• You understand the purpose and scope of the LPA;
  • No fraud or undue pressure is being used to induce you to make the LPA; and
  • There is nothing else that would prevent the LPA from being created. The certificate provider must also confirm that he/she has discussed with you the contents of the LPA without your attorneys being present.

There are two types of people that can provide a certificate for your LPA:

  • Knowledge-based certificate provider;
  • Skills-based certificate provider.

A knowledge-based certificate provider is someone independent who has known you for the past two years. A skills-based certificate provider is someone who has relevant skills and expertise such as a solicitor, barrister, healthcare professional or registered social worker.

The certificate provider cannot be:

  • An attorney or replacement attorney of this LPA or any other valid LPA or enduring power of attorney you have made;
  • A member of your family or your attorney’s or replacement attorney’s family;
  • Your business partner or employee or a business partner or employee of your attorney or replacement attorney; or
  • An owner, director, manager or employee of a care home where you live or a family member of any of those people.

How does an LPA become valid?

For each type of LPA there are specific rules that govern how the LPA is signed by you, your certificate provider(s) and your attorneys. These must be followed very carefully.

The signed LPA must then be registered before it can become valid. Your attorneys must not act under an LPA until it has been registered.

We would normally recommend that you begin the registration process immediately after your LPA is signed. That will avoid any delay in your attorneys being able to make decisions on your behalf at a time when they might need to act urgently. You will need to sign additional registration forms for each LPA, which we will prepare on your behalf.

We will also arrange for notices to be sent to the “people to be told” when the application to register your LPA is made. The Office of the Public Guardian will also notify your attorneys that the LPA is being registered and they will also have an opportunity to object.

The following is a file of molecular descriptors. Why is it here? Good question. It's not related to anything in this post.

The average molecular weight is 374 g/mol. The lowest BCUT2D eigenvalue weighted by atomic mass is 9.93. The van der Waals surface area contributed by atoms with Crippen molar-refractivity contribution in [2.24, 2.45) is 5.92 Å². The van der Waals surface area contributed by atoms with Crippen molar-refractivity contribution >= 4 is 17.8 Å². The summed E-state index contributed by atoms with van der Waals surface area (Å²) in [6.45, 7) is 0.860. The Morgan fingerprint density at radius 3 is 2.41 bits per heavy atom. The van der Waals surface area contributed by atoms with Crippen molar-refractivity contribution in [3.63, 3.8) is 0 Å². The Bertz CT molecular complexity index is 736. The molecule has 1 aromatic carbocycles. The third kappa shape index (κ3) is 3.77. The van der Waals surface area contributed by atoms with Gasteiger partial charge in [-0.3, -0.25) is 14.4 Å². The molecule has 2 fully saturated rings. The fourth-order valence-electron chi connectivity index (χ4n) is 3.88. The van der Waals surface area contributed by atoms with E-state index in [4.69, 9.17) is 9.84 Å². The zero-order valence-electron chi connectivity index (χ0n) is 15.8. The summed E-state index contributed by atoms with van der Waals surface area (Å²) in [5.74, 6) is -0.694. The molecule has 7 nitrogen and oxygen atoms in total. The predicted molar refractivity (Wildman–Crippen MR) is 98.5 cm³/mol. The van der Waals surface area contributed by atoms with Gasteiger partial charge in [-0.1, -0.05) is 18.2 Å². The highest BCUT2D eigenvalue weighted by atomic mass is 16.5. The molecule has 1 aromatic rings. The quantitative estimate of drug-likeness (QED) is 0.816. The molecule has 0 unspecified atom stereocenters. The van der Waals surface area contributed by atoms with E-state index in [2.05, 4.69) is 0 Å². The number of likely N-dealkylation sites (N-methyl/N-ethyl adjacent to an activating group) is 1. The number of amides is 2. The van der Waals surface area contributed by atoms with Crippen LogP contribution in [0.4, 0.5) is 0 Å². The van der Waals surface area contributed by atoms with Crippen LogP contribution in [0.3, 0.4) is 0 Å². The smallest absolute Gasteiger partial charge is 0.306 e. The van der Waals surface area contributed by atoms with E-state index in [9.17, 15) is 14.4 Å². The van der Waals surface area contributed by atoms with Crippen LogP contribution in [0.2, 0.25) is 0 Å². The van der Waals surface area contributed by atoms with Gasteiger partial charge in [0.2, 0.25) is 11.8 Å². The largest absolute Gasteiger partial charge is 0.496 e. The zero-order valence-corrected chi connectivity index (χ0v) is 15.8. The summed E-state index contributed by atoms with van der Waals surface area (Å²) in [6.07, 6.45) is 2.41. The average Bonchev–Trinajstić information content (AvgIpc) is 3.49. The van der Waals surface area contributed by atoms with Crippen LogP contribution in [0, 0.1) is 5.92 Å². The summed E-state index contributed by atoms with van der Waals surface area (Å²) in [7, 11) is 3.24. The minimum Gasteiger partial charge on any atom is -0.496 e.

The registration process takes a minimum of 4 weeks and can take considerably longer. If registration is not carried out immediately after the LPA has been signed then there is a risk that if the attorneys need to act urgently on your behalf, they will be unable to do so. Just because the LPA is registered, there is no need to use it. In fact there is usually a long delay between the LPA being registered and it being used by your attorneys.

Will my LPA be valid in other countries?

Both types of LPA will be valid in England and Wales but they might not be accepted in other countries. If you have links with other countries or you own property or investments in other countries, you should let us know. Equally, if you spend significant time outside the UK you should inform us and we can coordinate any advice required in other countries where appropriate.

Can my attorneys do whatever they like once they start acting under my LPA?

Even if there are no conditions or restrictions in your LPA, your attorneys cannot do whatever they like. They are still governed by a set of principles which ensure your best interests are protected.

What is meant by “my best interests”?

For each type of LPA your attorneys must act in your best interests in making decisions for you when you are unable to make the decision yourself.

They must take into account all the relevant circumstances.

This includes, if appropriate, consulting with you and others who are interested in your welfare. Any guidance you add may assist your attorneys in understanding your views and identifying others who are interested in your welfare. Your attorneys should also consider your past wishes and your religious beliefs.

Can I change my LPA at any time?

Neither type of LPA can be changed once it has been made, even if it has not been registered. If your circumstances change, you will need to cancel your original LPA and make a new one.

Can I cancel my LPA at any time?

You can cancel an LPA at any time before or after it is registered as long as you have mental capacity to cancel it.

If your LPA has been registered, you will need to inform the Office of the Public Guardian that you are cancelling your LPA so they can remove it from their register.

You will also need to inform your attorneys and any third parties who take instructions from your attorneys, for example your bank.

You should let us know if you want to cancel your LPA as we recommend doing so with a formal deed of revocation. Otherwise there can be uncertainty as to whether the LPA has been validly cancelled.

Cancellations will not invalidate decisions previously made by your attorneys.

I’m currently a director of a company or a trustee of a trust. Can I use my LPA to delegate my directorship or trusteeship to my attorneys?

Special rules apply where you are a director or trustee. If you intend to delegate these functions please speak to us and we will advise you further.